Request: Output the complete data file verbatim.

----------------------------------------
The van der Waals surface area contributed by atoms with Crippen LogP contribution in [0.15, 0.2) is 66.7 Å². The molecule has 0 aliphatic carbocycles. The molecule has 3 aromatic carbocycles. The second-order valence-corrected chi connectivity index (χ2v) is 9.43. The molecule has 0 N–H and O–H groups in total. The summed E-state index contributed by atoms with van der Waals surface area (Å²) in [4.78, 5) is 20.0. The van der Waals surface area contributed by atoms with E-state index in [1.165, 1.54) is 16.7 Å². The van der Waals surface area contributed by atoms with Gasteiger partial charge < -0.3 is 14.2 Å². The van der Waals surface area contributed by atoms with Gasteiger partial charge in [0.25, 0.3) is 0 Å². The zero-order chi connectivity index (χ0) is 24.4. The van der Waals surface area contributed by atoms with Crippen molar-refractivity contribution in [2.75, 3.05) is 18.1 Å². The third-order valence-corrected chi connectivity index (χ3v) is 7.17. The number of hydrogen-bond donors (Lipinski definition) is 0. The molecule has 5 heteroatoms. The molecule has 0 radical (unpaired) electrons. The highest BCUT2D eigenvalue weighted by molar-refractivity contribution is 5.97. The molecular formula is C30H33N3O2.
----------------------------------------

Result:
The van der Waals surface area contributed by atoms with Crippen LogP contribution in [0.15, 0.2) is 66.7 Å². The molecule has 0 aliphatic carbocycles. The molecule has 3 aromatic carbocycles. The second-order valence-corrected chi connectivity index (χ2v) is 9.43. The molecule has 0 N–H and O–H groups in total. The summed E-state index contributed by atoms with van der Waals surface area (Å²) in [4.78, 5) is 20.0. The van der Waals surface area contributed by atoms with E-state index in [1.165, 1.54) is 16.7 Å². The van der Waals surface area contributed by atoms with Gasteiger partial charge < -0.3 is 14.2 Å². The van der Waals surface area contributed by atoms with Gasteiger partial charge in [0.25, 0.3) is 0 Å². The zero-order chi connectivity index (χ0) is 24.4. The van der Waals surface area contributed by atoms with Crippen molar-refractivity contribution in [2.75, 3.05) is 18.1 Å². The third-order valence-corrected chi connectivity index (χ3v) is 7.17. The number of hydrogen-bond donors (Lipinski definition) is 0. The molecule has 5 heteroatoms. The molecule has 0 radical (unpaired) electrons. The highest BCUT2D eigenvalue weighted by molar-refractivity contribution is 5.97. The molecular formula is C30H33N3O2.